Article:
Table 1. Demographic variables and visit characteristics of respondents (N = 1206).

Data presented as number (%), median [min - max], and mean (±SD).

Table 2. Evaluation of respondent’s assessment of nursing and physician care satisfaction by indicators (N = 1206).

Data presented as number (%).

Table 3. Evaluation of respondent’s assessment of different hospital services and facilities satisfaction by indicators (N = 1206).

Data presented as number (%).

analysis testing per cent of satisfaction vs. a 50% response was pursued using a binomial test. P-value < 0.05 was considered significant. Binary regression was used to determine any possible relationship between independent variables and dependent variable (patient satisfaction).

Evaluation of the face and content validity was performed by asking 20 patients and 4 health professionals, to evaluate the clarity representativeness of the questions regarding the assessment of patient’s satisfaction.

2.6. Ethical Considerations

We obtained Institutional Review Board approval at the Al-Makassed General Hospital in Beirut, Lebanon. Patients were voluntarily recruited with confidentiality and anonymity fully maintained.

3. Results

From the pool of 1300 patients from different hospitals located in various Lebanese districts that received the questionnaire, 1206 (92.8%) completed it; demographic and visit characteristics are presented in Table 1. Most (60.4%) respondent had a second class medical insurance coverage; only 99 (8.2%) patients had a first class. Less than half (46%) of the patients had an intermediate level of education. Notably, 462 (38.9%) of respondents were first time inpatients.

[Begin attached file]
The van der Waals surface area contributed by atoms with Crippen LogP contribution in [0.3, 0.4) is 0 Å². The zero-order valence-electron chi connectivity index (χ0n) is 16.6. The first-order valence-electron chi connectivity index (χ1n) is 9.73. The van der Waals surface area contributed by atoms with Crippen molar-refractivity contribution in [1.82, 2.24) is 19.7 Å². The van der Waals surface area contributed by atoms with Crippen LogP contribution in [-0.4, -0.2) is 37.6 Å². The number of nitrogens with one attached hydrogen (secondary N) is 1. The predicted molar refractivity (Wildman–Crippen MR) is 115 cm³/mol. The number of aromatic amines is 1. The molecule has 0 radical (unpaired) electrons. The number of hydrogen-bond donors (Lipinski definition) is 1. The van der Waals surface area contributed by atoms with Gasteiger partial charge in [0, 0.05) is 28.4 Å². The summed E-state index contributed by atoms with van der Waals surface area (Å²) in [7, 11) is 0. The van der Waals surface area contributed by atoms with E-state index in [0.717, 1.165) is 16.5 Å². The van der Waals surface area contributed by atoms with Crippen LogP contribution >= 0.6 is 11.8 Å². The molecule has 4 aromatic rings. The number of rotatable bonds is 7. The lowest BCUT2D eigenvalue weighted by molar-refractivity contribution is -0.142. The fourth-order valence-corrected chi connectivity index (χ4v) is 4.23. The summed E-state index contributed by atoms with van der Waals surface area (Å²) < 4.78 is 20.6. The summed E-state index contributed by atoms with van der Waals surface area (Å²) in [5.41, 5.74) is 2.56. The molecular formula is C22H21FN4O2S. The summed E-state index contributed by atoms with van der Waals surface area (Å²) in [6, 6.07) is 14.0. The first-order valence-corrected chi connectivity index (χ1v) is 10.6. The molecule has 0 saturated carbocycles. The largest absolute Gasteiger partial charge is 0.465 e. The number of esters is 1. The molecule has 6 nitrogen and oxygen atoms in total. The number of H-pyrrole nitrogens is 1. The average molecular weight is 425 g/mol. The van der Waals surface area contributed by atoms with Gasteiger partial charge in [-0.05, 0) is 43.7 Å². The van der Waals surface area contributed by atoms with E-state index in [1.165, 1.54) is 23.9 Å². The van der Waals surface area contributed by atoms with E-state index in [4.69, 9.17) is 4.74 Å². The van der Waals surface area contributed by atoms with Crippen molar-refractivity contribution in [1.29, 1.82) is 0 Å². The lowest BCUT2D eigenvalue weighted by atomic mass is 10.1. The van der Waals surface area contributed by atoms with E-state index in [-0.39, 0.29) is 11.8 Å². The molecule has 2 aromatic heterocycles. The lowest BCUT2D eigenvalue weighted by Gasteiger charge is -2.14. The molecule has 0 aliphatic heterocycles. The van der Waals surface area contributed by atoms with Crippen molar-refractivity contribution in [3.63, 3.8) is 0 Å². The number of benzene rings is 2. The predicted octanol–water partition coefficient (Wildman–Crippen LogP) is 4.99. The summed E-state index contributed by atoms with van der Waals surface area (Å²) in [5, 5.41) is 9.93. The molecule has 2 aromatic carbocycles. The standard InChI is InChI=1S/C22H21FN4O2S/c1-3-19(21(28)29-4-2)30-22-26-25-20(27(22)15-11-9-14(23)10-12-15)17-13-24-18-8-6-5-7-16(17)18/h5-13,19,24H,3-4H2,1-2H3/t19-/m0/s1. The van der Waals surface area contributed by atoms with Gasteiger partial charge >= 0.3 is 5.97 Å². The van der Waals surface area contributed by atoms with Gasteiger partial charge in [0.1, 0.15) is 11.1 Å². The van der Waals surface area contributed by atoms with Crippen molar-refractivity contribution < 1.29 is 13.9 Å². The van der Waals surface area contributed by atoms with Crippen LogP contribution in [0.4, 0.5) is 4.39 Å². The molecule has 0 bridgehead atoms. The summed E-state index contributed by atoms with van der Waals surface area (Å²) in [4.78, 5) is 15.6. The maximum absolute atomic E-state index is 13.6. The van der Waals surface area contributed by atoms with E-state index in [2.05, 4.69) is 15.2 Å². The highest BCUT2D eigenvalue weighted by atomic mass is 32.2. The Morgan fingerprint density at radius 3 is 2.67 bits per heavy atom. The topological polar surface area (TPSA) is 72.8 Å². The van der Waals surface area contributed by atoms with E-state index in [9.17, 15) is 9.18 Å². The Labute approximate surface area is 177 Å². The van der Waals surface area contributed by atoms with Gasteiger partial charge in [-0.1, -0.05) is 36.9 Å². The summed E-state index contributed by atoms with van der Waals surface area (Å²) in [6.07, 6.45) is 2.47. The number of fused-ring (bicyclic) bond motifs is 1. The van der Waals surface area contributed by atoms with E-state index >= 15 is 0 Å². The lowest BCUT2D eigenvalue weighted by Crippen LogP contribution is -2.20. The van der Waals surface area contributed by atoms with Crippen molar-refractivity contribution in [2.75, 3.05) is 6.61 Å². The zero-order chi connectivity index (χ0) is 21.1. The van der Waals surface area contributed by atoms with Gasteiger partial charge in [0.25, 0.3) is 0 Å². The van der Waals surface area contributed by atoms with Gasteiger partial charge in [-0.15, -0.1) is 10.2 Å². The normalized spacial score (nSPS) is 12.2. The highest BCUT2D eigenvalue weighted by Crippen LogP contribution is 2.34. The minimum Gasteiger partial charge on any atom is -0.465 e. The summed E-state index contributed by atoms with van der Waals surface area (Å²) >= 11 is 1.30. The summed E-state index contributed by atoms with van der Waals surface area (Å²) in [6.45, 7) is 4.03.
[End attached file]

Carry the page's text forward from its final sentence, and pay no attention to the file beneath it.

When asked about their satisfaction with nursing and physician care, majority of respondents indicated they were satisfied with the accuracy in administering medication by nurses (96.6%) and physician consultations (95.4%), P = 0.001 (Table 2).

Table 3 summarizes patients’ satisfaction with different hospital services and facilities. Almost 91% of patients were satisfied with the services provided by the information desk (P = 0.001). On the contrary, 289 (24.0%) patients were highly unsatisfied with visitors’ parking (P = 0.001). Moreover, patients were mostly unsatisfied about dietetic services indicator, specifically taste and temperature (25.1%, 22.6%, P = 0.001 respectively).